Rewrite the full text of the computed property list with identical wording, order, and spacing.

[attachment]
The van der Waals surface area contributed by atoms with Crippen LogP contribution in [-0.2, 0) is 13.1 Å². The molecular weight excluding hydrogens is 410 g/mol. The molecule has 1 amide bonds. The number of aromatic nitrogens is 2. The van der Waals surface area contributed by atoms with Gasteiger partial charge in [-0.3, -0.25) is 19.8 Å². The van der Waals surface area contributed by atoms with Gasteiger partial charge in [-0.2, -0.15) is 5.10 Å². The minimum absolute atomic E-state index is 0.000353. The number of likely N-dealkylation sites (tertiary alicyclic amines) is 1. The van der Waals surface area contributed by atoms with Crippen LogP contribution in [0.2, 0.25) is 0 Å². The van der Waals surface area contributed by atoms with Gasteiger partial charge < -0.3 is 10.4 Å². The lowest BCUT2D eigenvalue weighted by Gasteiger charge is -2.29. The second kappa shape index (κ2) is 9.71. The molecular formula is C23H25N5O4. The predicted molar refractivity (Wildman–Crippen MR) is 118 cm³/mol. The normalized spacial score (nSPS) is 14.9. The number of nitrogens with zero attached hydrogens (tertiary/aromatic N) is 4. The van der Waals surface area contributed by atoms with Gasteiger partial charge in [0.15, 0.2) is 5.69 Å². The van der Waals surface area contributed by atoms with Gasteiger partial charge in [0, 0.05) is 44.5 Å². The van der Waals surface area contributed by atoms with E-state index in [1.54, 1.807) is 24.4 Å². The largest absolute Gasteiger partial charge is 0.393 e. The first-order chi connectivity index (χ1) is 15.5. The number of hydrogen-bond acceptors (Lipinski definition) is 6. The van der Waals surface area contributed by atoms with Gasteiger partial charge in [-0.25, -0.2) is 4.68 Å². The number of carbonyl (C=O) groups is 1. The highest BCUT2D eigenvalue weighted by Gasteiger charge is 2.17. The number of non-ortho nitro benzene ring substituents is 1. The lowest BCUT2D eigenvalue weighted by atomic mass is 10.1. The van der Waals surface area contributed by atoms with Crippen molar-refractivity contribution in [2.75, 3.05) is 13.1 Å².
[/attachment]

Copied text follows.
The van der Waals surface area contributed by atoms with Crippen LogP contribution in [-0.2, 0) is 13.1 Å². The molecular weight excluding hydrogens is 410 g/mol. The molecule has 1 amide bonds. The number of aromatic nitrogens is 2. The van der Waals surface area contributed by atoms with Gasteiger partial charge in [-0.3, -0.25) is 19.8 Å². The van der Waals surface area contributed by atoms with Gasteiger partial charge in [-0.2, -0.15) is 5.10 Å². The minimum absolute atomic E-state index is 0.000353. The number of likely N-dealkylation sites (tertiary alicyclic amines) is 1. The van der Waals surface area contributed by atoms with Crippen LogP contribution in [0.2, 0.25) is 0 Å². The van der Waals surface area contributed by atoms with Gasteiger partial charge < -0.3 is 10.4 Å². The lowest BCUT2D eigenvalue weighted by Gasteiger charge is -2.29. The second kappa shape index (κ2) is 9.71. The molecular formula is C23H25N5O4. The predicted molar refractivity (Wildman–Crippen MR) is 118 cm³/mol. The normalized spacial score (nSPS) is 14.9. The number of nitrogens with zero attached hydrogens (tertiary/aromatic N) is 4. The van der Waals surface area contributed by atoms with Gasteiger partial charge in [0.15, 0.2) is 5.69 Å². The van der Waals surface area contributed by atoms with Gasteiger partial charge in [0, 0.05) is 44.5 Å². The van der Waals surface area contributed by atoms with E-state index in [1.54, 1.807) is 24.4 Å². The largest absolute Gasteiger partial charge is 0.393 e. The first-order chi connectivity index (χ1) is 15.5. The number of hydrogen-bond acceptors (Lipinski definition) is 6. The van der Waals surface area contributed by atoms with Gasteiger partial charge in [-0.25, -0.2) is 4.68 Å². The number of carbonyl (C=O) groups is 1. The highest BCUT2D eigenvalue weighted by Gasteiger charge is 2.17. The number of non-ortho nitro benzene ring substituents is 1. The lowest BCUT2D eigenvalue weighted by atomic mass is 10.1. The van der Waals surface area contributed by atoms with Crippen molar-refractivity contribution in [2.75, 3.05) is 13.1 Å².